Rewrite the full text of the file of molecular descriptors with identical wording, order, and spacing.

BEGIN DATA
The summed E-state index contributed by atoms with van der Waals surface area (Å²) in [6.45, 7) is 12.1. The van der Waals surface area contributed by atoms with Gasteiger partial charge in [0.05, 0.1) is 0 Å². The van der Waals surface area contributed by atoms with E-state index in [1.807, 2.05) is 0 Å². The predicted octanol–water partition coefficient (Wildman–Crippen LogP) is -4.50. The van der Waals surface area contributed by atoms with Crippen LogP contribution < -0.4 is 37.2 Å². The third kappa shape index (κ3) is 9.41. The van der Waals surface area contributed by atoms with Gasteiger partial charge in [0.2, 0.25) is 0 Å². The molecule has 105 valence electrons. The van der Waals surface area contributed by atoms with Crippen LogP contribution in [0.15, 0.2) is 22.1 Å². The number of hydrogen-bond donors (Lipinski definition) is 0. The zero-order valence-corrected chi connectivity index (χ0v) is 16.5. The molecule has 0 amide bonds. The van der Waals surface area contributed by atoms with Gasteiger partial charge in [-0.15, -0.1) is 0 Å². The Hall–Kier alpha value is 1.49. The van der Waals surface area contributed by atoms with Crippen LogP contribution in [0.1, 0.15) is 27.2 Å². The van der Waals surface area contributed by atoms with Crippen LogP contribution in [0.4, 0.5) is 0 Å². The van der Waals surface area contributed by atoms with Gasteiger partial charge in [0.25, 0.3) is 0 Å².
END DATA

The summed E-state index contributed by atoms with van der Waals surface area (Å²) in [6.45, 7) is 12.1. The van der Waals surface area contributed by atoms with Gasteiger partial charge in [0.05, 0.1) is 0 Å². The van der Waals surface area contributed by atoms with E-state index in [1.807, 2.05) is 0 Å². The predicted octanol–water partition coefficient (Wildman–Crippen LogP) is -4.50. The van der Waals surface area contributed by atoms with Crippen LogP contribution < -0.4 is 37.2 Å². The third kappa shape index (κ3) is 9.41. The van der Waals surface area contributed by atoms with Gasteiger partial charge in [0.2, 0.25) is 0 Å². The molecule has 105 valence electrons. The van der Waals surface area contributed by atoms with Crippen LogP contribution in [0.15, 0.2) is 22.1 Å². The number of hydrogen-bond donors (Lipinski definition) is 0. The zero-order valence-corrected chi connectivity index (χ0v) is 16.5. The molecule has 0 amide bonds. The van der Waals surface area contributed by atoms with Gasteiger partial charge in [-0.15, -0.1) is 0 Å². The Hall–Kier alpha value is 1.49. The van der Waals surface area contributed by atoms with Crippen LogP contribution in [0.1, 0.15) is 27.2 Å². The van der Waals surface area contributed by atoms with Crippen LogP contribution in [0.4, 0.5) is 0 Å². The van der Waals surface area contributed by atoms with Gasteiger partial charge in [0.25, 0.3) is 0 Å².